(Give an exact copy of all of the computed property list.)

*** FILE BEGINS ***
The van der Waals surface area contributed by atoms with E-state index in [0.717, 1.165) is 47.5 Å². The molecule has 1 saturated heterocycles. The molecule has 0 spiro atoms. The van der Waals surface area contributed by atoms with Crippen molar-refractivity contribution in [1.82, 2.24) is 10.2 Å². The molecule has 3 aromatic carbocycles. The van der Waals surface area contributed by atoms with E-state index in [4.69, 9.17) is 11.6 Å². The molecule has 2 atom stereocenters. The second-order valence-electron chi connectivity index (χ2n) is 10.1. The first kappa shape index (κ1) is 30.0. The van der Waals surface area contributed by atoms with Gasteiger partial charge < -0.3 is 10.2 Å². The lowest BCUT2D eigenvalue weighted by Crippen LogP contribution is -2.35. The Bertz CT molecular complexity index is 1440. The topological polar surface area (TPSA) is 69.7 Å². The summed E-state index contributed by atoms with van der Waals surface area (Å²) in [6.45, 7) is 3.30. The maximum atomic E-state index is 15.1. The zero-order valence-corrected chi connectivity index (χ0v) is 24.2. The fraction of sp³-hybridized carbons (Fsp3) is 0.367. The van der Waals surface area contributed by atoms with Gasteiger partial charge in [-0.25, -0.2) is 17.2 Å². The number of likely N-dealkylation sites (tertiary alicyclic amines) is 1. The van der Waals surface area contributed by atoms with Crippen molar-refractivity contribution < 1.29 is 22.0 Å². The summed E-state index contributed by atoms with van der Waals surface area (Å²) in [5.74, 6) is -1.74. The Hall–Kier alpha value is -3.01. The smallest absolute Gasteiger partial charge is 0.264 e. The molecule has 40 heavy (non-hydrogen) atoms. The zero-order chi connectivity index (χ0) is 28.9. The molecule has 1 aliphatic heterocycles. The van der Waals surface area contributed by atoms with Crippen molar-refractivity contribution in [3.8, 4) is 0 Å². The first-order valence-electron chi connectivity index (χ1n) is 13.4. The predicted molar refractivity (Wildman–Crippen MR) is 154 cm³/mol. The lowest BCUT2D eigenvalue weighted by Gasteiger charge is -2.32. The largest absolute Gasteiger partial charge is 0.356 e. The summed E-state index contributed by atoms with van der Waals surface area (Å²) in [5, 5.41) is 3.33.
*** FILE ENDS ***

The van der Waals surface area contributed by atoms with E-state index in [0.717, 1.165) is 47.5 Å². The molecule has 1 saturated heterocycles. The molecule has 0 spiro atoms. The van der Waals surface area contributed by atoms with Crippen molar-refractivity contribution in [1.82, 2.24) is 10.2 Å². The molecule has 3 aromatic carbocycles. The van der Waals surface area contributed by atoms with E-state index in [4.69, 9.17) is 11.6 Å². The molecule has 2 atom stereocenters. The second-order valence-electron chi connectivity index (χ2n) is 10.1. The first kappa shape index (κ1) is 30.0. The van der Waals surface area contributed by atoms with Gasteiger partial charge < -0.3 is 10.2 Å². The lowest BCUT2D eigenvalue weighted by Crippen LogP contribution is -2.35. The Bertz CT molecular complexity index is 1440. The topological polar surface area (TPSA) is 69.7 Å². The summed E-state index contributed by atoms with van der Waals surface area (Å²) in [6.45, 7) is 3.30. The maximum atomic E-state index is 15.1. The zero-order valence-corrected chi connectivity index (χ0v) is 24.2. The fraction of sp³-hybridized carbons (Fsp3) is 0.367. The van der Waals surface area contributed by atoms with Gasteiger partial charge in [-0.25, -0.2) is 17.2 Å². The number of likely N-dealkylation sites (tertiary alicyclic amines) is 1. The van der Waals surface area contributed by atoms with Crippen molar-refractivity contribution < 1.29 is 22.0 Å². The summed E-state index contributed by atoms with van der Waals surface area (Å²) in [5.74, 6) is -1.74. The Hall–Kier alpha value is -3.01. The smallest absolute Gasteiger partial charge is 0.264 e. The molecule has 40 heavy (non-hydrogen) atoms. The zero-order chi connectivity index (χ0) is 28.9. The molecule has 1 aliphatic heterocycles. The van der Waals surface area contributed by atoms with Crippen molar-refractivity contribution in [3.8, 4) is 0 Å². The first-order valence-electron chi connectivity index (χ1n) is 13.4. The predicted molar refractivity (Wildman–Crippen MR) is 154 cm³/mol. The lowest BCUT2D eigenvalue weighted by Gasteiger charge is -2.32. The largest absolute Gasteiger partial charge is 0.356 e. The summed E-state index contributed by atoms with van der Waals surface area (Å²) in [5, 5.41) is 3.33.